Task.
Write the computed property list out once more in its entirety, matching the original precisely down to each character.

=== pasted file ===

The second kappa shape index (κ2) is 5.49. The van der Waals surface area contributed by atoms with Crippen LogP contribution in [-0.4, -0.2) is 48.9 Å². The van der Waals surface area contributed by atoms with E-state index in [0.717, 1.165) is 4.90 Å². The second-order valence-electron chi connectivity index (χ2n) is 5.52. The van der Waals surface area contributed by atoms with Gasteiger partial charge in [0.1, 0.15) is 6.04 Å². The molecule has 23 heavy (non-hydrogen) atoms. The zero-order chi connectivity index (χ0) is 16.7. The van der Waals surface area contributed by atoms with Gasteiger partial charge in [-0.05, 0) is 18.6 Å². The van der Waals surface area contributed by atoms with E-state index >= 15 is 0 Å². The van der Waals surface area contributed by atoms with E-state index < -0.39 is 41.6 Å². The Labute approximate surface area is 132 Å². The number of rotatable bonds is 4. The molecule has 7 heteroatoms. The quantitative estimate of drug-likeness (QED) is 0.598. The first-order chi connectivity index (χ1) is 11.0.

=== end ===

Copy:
The second kappa shape index (κ2) is 5.49. The van der Waals surface area contributed by atoms with Crippen LogP contribution in [-0.4, -0.2) is 48.9 Å². The van der Waals surface area contributed by atoms with E-state index in [0.717, 1.165) is 4.90 Å². The second-order valence-electron chi connectivity index (χ2n) is 5.52. The van der Waals surface area contributed by atoms with Gasteiger partial charge in [0.1, 0.15) is 6.04 Å². The molecule has 23 heavy (non-hydrogen) atoms. The zero-order chi connectivity index (χ0) is 16.7. The van der Waals surface area contributed by atoms with Gasteiger partial charge in [-0.05, 0) is 18.6 Å². The van der Waals surface area contributed by atoms with E-state index >= 15 is 0 Å². The van der Waals surface area contributed by atoms with E-state index < -0.39 is 41.6 Å². The Labute approximate surface area is 132 Å². The number of rotatable bonds is 4. The molecule has 7 heteroatoms. The quantitative estimate of drug-likeness (QED) is 0.598. The first-order chi connectivity index (χ1) is 11.0.